Creative Stoke


Creative Stoke is independent, unfunded, and non profit-making. We welcome offers of....

  • press coverage or free advertising space
  • volunteer reviewers & talented event-photographers
  • free tickets to your event
  • slots for interviews & media appearances
  • business sponsorship & partnerships
  • funding opportunities
  • creative-industries consultancy & mapping commissions

    Please make contact, initially through our e-mail form. Thanks!



    "Who is it aimed at?"  Creative Stoke is mainly aimed at local creative makers and producers, and at those who wish to discover them. By "local" we mean a circular area of roughly 10 miles radius around Stoke (see a map).  This embraces much of North Staffordshire, a region which sits at a comfortable distance from both Manchester and Birmingham, and which has a population of around 500,000 people.

    "Why did you do this?"  Because in 2002 it desperately needed to be done; done properly, done long-term, and done by people who care.  And no-one else was planning to do it.  Recent surveys show that 78% of UK creatives see contact/networking with other creative people as their priority. We hope Creative Stoke is a first step towards meeting this need.

    "Who created the site?" David is based in Cliffe Vale in Stoke and is an artist & photo-journalist and a university lecturer at Birmingham City University's BIAD. Simon (photo) is based in Kidsgrove and is a recent first-class graduate, used to run a commercial actors' agency in the city, and now works for a media production company in Manchester. We both wish we could work back in Stoke, but the creative scene here isn't big enough — yet.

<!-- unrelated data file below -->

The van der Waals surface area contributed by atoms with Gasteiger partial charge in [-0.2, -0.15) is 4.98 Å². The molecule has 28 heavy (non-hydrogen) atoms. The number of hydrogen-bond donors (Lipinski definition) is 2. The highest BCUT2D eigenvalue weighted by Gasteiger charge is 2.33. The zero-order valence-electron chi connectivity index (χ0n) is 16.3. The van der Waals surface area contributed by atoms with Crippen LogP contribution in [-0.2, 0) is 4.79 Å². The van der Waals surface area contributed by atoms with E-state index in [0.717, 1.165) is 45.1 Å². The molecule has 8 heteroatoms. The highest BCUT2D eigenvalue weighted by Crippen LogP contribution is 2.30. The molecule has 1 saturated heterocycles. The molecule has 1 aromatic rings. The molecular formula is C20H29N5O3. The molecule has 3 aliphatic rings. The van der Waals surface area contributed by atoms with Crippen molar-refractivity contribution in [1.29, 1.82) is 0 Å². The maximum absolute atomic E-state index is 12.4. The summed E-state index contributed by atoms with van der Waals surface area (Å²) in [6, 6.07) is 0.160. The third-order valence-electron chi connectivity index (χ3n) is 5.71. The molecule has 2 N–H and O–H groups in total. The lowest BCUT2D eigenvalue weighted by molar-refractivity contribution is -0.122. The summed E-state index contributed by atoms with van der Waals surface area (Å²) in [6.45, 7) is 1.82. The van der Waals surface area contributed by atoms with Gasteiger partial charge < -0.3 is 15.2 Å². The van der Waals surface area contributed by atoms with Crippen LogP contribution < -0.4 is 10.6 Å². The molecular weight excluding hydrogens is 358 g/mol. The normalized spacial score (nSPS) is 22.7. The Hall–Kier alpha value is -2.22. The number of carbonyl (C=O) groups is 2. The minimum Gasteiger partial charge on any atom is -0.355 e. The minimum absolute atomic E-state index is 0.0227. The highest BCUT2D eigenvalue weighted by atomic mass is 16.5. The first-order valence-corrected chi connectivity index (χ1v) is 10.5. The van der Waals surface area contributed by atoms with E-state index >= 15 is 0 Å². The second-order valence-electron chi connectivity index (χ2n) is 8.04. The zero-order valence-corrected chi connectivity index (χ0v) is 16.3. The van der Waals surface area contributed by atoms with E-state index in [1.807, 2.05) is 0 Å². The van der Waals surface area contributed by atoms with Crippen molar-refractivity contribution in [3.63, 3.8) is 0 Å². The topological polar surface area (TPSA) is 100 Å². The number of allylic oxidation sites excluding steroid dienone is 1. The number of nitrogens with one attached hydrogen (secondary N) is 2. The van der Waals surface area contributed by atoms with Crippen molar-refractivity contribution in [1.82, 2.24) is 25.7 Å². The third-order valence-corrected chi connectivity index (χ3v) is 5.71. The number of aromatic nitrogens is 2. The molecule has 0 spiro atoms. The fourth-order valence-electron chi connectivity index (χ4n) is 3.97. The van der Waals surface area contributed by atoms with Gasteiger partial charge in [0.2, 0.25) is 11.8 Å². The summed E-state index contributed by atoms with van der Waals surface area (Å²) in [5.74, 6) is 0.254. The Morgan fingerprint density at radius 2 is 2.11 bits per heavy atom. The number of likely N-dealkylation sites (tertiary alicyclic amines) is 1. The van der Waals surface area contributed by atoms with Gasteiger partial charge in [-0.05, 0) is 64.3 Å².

"Who funds the site?"   Creative Stoke is independent, unfunded, run by volunteers, and is non profit-making.

    "What are your initial aims?"   The first and very simple aim was to stomp down hard on the growing media myth, common in the national and even local press in 2001/2002, that our area was "a cultural desert". Secondly, we want to give local creatives and patrons an easy way to discover and contact each other. Thirdly, we hope the site might attract the attention of some of the many creatives who seem set to flee London by 2012. We know what the creative class values — affordable authentic old buildings, major art & design universities (and their steady output of talented graduate employees), rugged countryside & active sports, friendly locals, a centuries-deep tradition of creative design, broadband net access, a large potential client base, excellent transport links to other cities. We know we have all that here, and we want to tell people.